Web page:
A Catskill Catalog: Nov. 26, 2008
We have a little gem of a park right nearby. Maybe the word park is less than clearly specific here. I have a friend who often reminds us that, here, we live in a park – mountains and valleys, state land and privately owned – the whole area inside the Blue Line boundaries is the Catskill Park, basically, from Johnson Ford, Kingston to Bridge Street, Margaretville.
The gem I have in mind is a little 50-acre park well west of the Catskill Blue Line: the SUNY Delhi Outdoor Education Center a few miles east of Delhi Village on state Route 28. It is marked by a little, unobtrusive brown sign that reads “SUNY Delhi EDU.” Turn down the dirt driveway to the parking area below. This Outdoor Education Center is well worth the visit. It’s a magical place.
It is also a working classroom. Delhi College offers Associate Degree programs in adventure recreation, park and outdoor recreation, and environmental studies. This piece of land along the Little Delaware River is groomed and manicured by Delhi students for the express purpose of providing the public with a little bit of recreation, education, and adventure in nature’s outdoors. A regular hands-on learning lab.
And a great place for a walk. The trails are wide swaths that wind down the hill from the ample parking area to the flat below. There is a butterfly garden and a fire circle, a sundial and a sugar shack. Rustic benches are tucked away in private copses of trees and on knolls overlooking natural vistas. Outdoor tables invite a picnic by the Little Delaware, in warmer weather, anyway. A couple of spots on the river are groomed for fishing access in season. It is a really nice place.
The star attraction, I think, is the large labyrinth cut into the meadow that sits on the flat at the base of the park’s sidehill. A labyrinth is an ancient construction. According to Greek mythology, Daedalus the artificer, a kind of early engineer, built for King Minos of Crete an elaborate spiral structure to hold the Minotaur, half-man, half-bull, and all dangerous. The path from the outside to the inner circle of the Labyrinth was so intricate, that Daedalus himself almost couldn’t find his way out.
A labyrinth is different from a maze in that it has no false passageways, no puzzling dead-ends. Rather, the path in a labyrinth twists and turns, doubles back on itself, sometimes seemingly away from the center destination, but leads inexorably to the center.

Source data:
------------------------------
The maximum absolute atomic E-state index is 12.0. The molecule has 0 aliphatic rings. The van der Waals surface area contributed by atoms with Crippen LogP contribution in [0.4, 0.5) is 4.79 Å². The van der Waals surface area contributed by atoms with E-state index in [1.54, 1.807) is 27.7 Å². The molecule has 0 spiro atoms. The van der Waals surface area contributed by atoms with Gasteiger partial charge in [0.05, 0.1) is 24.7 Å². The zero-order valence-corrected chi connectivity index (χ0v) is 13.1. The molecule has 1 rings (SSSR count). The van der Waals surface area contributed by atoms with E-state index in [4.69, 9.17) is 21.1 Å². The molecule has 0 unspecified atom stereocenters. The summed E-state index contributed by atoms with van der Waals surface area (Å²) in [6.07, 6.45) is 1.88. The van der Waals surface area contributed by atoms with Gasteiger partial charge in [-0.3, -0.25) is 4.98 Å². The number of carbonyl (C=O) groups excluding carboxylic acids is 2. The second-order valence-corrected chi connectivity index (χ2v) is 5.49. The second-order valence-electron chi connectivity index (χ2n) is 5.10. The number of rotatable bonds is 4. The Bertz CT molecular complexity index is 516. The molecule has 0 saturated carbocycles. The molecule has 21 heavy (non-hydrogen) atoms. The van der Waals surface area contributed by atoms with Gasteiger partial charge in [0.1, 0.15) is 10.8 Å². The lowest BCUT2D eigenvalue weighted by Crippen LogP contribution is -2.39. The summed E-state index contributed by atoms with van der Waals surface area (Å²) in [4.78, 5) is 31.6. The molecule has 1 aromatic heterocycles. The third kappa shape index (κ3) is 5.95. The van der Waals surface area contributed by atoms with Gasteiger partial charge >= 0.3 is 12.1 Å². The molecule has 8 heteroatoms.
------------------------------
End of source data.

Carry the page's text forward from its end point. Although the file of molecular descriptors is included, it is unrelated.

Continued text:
That’s what makes walking a labyrinth such a reflective, even spiritual, experience. In the 12th and 13th centuries, the Labyrinth became a feature of the great medieval cathedrals, a circular path that spirals its way inward, toward a center. Walking the labyrinth became a kind of compact pilgrimage, a spiritual journey that could be taken right on the cathedral floor.
Labyrinths became a feature of monastery gardens. Walking the labyrinth was a tool for meditation. Devotees would pray, meditate, and reflect as they walked, step by step, the intricate labyrinth path.
New Age spiritual seekers rediscovered the labyrinth sometime in the late ’60s.
Today the labyrinth is enjoying a wave of interest and popularity. Walking the Labyrinth is seen as a constructive exercise by both traditional religions and contemporary spiritualists.
The walker in the labyrinth often cannot see the way forward. Just taking the next right step, the next step forward, is enough. Because the path goes only one way, twisting toward the center, just taking the next step forward is enough to get you, eventually, to your destination.
Some pretty powerful lessons in that experience!
The labyrinth at the SUNY Delhi Outdoor Education Center is the nicest one I’ve ever seen. It begins under a wooden arch, somewhat Japanese in architecture, with bright orange suns painted on the arch supports. Bluestone flags lead your feet into the labyrinth.
I walked it in an inch or two of snow one cold November morning. This labyrinth is a good 50 feet in diameter, and the late-autumn remains of its path-lining shrubs, bushes, and wildflowers make following the path in your mind’s eye difficult. You have to let your feet find your way. You cannot see your way forward. You wind your way, often seeming to backtrack on your trail. Let the center be your reward.
The walk out of the labyrinth retraces your steps. The walk back up the hill to the car provides a few pleasant visual surprises: an old four-wheel cultivator in the woods under a tree, a modernist bluestone bench in a natural alcove off the trail.
Oh, your leashed dog is welcome to some outdoor education here, too.